Title: Understanding the international landscape of trauma and archives 
Authors: Nicola Laurent and Kirsten Wright  
Date: February 2023 
Resource Summary        
Why have we selected it? 
This project was supported by the International Council on Archives (ICA) through the Programme Commission and was completed in partnership with the ICA Section for Archival Education and Training (SAE). It has recently been published, so we chose to highlight it this month. 
What will you find in this resource? 
The report presents an initial analysis of the data received from an international survey asking for archivists’ understanding and experiences of trauma and archives. The Understanding the landscape of trauma and archives survey was conducted in English, French and Spanish in 2022.  
The researchers hope that this research project will provide an international view of the current issues of archives and trauma; and provide some statistical evidence for what has previously mostly been anecdotal only. It will help us understand how wide-spread experiences of trauma are, what support is currently available, and what support people would like. It will also allow us to consider what resources, training and education are needed, and to determine whether this is a global challenge, or specific to certain regions, cultures or communities. This is so that support can be provided to build a more diverse and inclusive profession for those wanting to work within, and engage with, archives.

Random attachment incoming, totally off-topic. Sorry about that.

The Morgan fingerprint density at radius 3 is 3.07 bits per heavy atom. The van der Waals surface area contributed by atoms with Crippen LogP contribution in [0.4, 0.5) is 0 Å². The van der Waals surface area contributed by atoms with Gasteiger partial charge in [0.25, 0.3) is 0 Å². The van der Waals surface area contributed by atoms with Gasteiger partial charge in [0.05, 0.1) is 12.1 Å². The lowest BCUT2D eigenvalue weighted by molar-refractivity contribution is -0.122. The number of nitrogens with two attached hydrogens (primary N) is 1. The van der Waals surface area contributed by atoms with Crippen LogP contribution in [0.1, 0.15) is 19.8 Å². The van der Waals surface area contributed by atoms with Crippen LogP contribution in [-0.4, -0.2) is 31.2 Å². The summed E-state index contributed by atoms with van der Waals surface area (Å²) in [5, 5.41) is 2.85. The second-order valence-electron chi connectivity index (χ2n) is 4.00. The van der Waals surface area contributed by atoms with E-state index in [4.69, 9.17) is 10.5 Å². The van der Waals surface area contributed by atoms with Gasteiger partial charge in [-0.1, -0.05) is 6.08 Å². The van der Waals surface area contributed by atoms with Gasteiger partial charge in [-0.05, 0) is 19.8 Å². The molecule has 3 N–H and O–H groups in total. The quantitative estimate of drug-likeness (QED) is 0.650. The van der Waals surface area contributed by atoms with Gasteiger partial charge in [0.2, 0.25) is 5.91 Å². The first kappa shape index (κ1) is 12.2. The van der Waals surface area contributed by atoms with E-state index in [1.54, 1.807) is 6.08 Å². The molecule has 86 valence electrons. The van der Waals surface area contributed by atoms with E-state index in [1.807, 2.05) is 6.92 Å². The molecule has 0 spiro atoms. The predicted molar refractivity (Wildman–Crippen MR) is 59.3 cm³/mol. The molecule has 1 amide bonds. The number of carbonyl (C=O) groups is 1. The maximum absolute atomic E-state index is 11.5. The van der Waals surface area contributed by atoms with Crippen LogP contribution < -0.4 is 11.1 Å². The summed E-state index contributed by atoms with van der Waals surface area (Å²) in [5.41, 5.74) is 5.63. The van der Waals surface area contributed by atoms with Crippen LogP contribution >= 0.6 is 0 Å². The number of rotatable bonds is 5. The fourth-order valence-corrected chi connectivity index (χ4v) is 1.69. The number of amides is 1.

The survey consisted of 43 questions. It received 1138 valid responses from 100 countries, with respondents coming from a diversity range of career experiences, locations and backgrounds. It was directed towards people who work, study, or volunteer in the archival profession or related fields, and asked them to reflect on their experiences with users of the archives.  
Three recommendations have been developed for consideration for the SAE, to respond to the survey results from an education and training perspective. The recommendations sit under the underlying principle that all in the archival profession need to be aware of the potential for trauma in archives. The survey, and the recommendations it has generated, is rooted in a concept of trauma-informed practice and the associated five principles of safety – trust and transparency, choice, collaboration, and empowerment. 
Discover the resource here